Genome wide transcriptome profiling of a murine acute melioidosis model reveals new insights into how Burkholderia pseudomallei overcomes host innate immunity
1 School of Biosciences and Biotechnology, Faculty of Science and Technology, Universiti Kebangsaan Malaysia, 43600 UKM Bangi Selangor D. E. Malaysia
2 Department of Microbiology and Immunology, Stanford University School of Medicine, Stanford, CA 94305-5120, USA
3 Malaysia Genome Institute, UKM-MTDC Technology Centre, 43600 UKM Bangi, Selangor D. E. Malaysia
BMC Genomics 2010, 11:672 doi:10.1186/1471-2164-11-672Published: 27 November 2010
At present, very little is known about how Burkholderia pseudomallei (B. pseudomallei) interacts with its host to elicit melioidosis symptoms. We established a murine acute-phase melioidosis model and used DNA microarray technology to investigate the global host/pathogen interaction. We compared the transcriptome of infected liver and spleen with uninfected tissues over an infection period of 42 hr to identify genes whose expression is altered in response to an acute infection.
Viable B. pseudomallei cells were consistently detected in the blood, liver and spleen during the 42 hr course of infection. Microarray analysis of the liver and spleen over this time course demonstrated that genes involved in immune response, stress response, cell cycle regulation, proteasomal degradation, cellular metabolism and signal transduction pathways were differentially regulated. Up regulation of toll-like receptor 2 (TLR2) gene expression suggested that a TLR2-mediated signalling pathway is responsible for recognition and initiation of an inflammatory response to the acute B. pseudomallei infection. Most of the highly elevated inflammatory genes are a cohort of "core host immune response" genes commonly seen in general inflammation infections. Concomitant to this initial inflammatory response, we observed an increase in transcripts associated with cell-death, caspase activation and peptidoglysis that ultimately promote tissue injury in the host. The complement system responsible for restoring host cellular homeostasis and eliminating intracellular bacteria was activated only after 24 hr post-infection. However, at this time point, diverse host nutrient metabolic and cellular pathways including glycolysis, fatty acid metabolism and tricarboxylic acid (TCA) cycle were repressed.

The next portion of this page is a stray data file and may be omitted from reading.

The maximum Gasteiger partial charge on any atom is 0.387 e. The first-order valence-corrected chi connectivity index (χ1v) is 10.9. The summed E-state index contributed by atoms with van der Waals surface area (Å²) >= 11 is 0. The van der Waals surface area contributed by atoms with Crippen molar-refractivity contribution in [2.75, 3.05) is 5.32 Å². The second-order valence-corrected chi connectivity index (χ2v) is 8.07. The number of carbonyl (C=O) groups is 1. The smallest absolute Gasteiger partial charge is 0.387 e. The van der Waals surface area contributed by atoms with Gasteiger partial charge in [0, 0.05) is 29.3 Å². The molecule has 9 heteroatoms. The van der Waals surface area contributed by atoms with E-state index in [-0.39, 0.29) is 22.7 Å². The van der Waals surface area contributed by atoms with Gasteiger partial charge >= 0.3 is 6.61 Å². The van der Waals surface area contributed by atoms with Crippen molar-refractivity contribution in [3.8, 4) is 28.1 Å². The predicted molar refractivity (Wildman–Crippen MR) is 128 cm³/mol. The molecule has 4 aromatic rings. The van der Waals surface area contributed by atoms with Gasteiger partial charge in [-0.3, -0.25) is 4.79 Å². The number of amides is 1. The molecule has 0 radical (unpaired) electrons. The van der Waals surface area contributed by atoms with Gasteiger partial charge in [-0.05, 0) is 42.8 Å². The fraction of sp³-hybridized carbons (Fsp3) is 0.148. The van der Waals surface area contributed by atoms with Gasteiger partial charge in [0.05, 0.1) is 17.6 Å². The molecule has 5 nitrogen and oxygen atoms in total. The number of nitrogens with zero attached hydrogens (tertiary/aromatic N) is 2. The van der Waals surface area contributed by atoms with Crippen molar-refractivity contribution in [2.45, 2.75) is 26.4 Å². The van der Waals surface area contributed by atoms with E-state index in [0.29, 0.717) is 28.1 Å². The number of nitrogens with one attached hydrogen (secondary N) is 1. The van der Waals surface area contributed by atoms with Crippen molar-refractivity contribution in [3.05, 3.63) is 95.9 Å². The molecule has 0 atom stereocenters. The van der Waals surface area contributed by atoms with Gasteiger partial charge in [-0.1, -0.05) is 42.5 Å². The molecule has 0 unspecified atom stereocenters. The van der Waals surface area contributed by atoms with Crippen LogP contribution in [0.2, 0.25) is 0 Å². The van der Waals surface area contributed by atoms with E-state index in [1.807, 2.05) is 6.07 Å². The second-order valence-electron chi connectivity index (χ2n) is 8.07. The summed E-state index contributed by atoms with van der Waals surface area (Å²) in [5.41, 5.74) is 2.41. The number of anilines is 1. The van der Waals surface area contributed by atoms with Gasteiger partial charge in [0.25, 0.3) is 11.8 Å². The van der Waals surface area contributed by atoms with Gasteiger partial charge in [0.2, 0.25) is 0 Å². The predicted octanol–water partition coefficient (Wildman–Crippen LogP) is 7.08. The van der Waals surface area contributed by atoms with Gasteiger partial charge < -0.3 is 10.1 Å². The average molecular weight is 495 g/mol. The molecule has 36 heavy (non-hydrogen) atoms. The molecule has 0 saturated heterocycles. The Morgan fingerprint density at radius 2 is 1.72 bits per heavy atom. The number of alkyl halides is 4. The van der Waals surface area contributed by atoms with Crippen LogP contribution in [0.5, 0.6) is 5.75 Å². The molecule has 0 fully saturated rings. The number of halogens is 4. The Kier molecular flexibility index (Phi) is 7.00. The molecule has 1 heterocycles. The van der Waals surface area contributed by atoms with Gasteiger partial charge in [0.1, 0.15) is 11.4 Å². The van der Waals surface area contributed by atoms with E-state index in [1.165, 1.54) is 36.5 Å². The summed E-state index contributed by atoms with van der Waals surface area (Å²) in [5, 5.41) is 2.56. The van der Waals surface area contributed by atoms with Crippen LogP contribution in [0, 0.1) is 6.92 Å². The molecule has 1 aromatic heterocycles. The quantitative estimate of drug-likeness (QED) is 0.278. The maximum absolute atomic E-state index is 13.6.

This detailed picture of the host transcriptional response during acute melioidosis highlights a broad range of innate immune mechanisms that are activated in the host within 24 hrs, including the core immune response commonly seen in general inflammatory infections. Nevertheless, this activation is suppressed at 42 hr post-infection and in addition, suboptimal activation and function of the downstream complement system promotes uncontrolled spread of the bacteria.